Brewing italian coffee with a moka pot

“Il Caffè” - The Secrets of its Preparation with the Moka Pot

moka pot

the water container

the top piece of the pot: collecting chamber for coffee

the filter:  basket containing the coffee ground

the water container

the top piece of the pot: collecting chamber for coffee

the filter:
basket containing
the coffee ground

The moka pot consists of three parts: the water container, the filter and the top piece of the pot. Heating produces steam and, by using pressure, the water is being pressed through the filter into the top piece of the pot.


The preparation of a “perfect” caffè is easy if you pay attention to the following rules:

  1. Choose a high-quality brand you like and keep the coffee ground in a sealable glass- or ceramic container. The coffee ground should be kept in a hermetically sealed container and away from food emitting strong odors (teas, cheeses ,...) because the coffee has the property of absorbing odors, which would alter the aroma.
  2. Use fresh water with a low lime content, which has to be cold. Don’t cut the preparation time by using water that has already been heated!
  3. Fill the water container completely with water. Attention: The water level should never be higher than the valve of the water container, or you get a tasteless “diluted caffè” (long coffee as Italian say).
  4. Fill the filter with an ample amount of coffee and don’t press the coffee ground (some Italians put three holes in the coffee ground in order to enhance the taste: this should facilitate the ascent of the water). The amount of the coffee ground is already determined by the capacity of the filter. Always prepare the maximum amount of coffee as indicated on the moka pot. Even when you need less, the water container and the filter always have to be completely full, otherwise you will get a long coffee, while Italian like strong coffee.
  5. Put the moka pot on the burner (electric kitchen stove: approx. level 2). The burner mustn’t be too hot because the water has to rise slowly. The moka pot has to stay on the burner until the coffee rises through the filter into the top piece of the pot. When it does, it makes a bubbling sound that you can hear.
  6. Open the lid of the machine as soon as the coffee starts rising. That way the condensation water doesn’t get into the coffee (otherwise that might dilute the coffee).
  7. Take the moka pot off the burner several seconds before all the water has completely risen (it doesn’t matter if some of the water is left in the water container). Attention: The coffee must not start boiling!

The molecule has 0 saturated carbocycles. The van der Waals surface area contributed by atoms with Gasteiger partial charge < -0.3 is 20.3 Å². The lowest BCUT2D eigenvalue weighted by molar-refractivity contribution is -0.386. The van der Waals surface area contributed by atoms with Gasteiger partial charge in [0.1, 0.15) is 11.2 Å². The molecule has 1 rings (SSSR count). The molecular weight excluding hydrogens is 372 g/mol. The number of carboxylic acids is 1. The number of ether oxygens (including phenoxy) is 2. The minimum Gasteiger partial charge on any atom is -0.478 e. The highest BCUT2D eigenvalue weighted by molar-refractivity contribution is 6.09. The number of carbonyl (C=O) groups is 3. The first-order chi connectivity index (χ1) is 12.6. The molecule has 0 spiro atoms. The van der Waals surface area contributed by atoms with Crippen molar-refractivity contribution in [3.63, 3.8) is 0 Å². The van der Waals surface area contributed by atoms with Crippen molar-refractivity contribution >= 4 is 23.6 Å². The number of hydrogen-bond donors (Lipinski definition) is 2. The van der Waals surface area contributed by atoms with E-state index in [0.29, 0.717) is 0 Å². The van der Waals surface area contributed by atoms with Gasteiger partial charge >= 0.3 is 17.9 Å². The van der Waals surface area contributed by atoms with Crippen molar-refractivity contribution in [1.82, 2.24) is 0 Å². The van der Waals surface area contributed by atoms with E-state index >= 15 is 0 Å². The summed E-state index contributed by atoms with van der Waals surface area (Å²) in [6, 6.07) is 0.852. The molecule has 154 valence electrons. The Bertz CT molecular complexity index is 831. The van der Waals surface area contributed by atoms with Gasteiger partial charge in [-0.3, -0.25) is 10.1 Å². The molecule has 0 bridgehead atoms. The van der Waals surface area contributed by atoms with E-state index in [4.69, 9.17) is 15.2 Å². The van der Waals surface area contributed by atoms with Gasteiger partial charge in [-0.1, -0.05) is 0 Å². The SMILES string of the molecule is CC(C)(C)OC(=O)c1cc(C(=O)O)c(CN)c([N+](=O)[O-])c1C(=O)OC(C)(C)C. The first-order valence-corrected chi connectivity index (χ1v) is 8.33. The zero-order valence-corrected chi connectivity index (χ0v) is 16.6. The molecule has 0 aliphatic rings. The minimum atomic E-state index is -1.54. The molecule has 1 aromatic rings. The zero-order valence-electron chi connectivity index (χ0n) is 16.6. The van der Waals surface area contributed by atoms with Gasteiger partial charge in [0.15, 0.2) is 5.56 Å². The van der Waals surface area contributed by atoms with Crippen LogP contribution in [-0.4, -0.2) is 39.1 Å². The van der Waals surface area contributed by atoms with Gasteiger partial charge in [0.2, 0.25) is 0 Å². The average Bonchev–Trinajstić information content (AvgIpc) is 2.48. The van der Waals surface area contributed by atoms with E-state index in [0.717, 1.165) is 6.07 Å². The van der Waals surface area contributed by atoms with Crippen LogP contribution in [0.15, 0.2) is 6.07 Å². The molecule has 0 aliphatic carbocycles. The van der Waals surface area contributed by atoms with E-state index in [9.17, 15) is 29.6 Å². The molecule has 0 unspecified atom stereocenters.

8. Drink the caffè hot and add sugar to your taste.
  9. Clean the machine well with hot or boiling water, but don’t use dishwashing liquid and never wash the pot in the dishwasher.

Finally some more maintenance tipps.
During use on the interior walls of the water container, filter and upper chamber is deposited a thin layer of greasy residue of coffee. This coating protects the coffee from the contact with the aluminum walls, which might otherwise give a metallic taste to the coffee. For this reason you should not use the dishwasher or soap to wash the moka pot, otherwise you could remove that layer of greasy residue.
If you get a new moka pot or you replace the rubber seal, the coffee could get a bad taste caused by new rubber or uncoated aluminum walls. In this case use the moka pot two/three times with water only or with used coffee ground. And if you do not use your pot for a long time, would be better to waste the first coffee (maybe you could use used coffee ground again) or clean the pot with an hot solution of water and vinegar (after you have first removed the rubber seal).

The water level should never be higher than the valve of the water container
(3)

Fill the filter with an ample amount of coffee
(4)

Put three holes in the coffee ground
(4)

Open the lid of the machine as soon as the coffee starts rising.
(6)

Open the lid of the machine as soon as the coffee starts rising
(7)

Drink the caffè hot and add sugar to your taste
(8)

More about italian coffee:
» The Neapolitan Coffee (O’ caffè)

You are here: Home > Neapolitan cuisine > Brewing italian coffee with a moka pot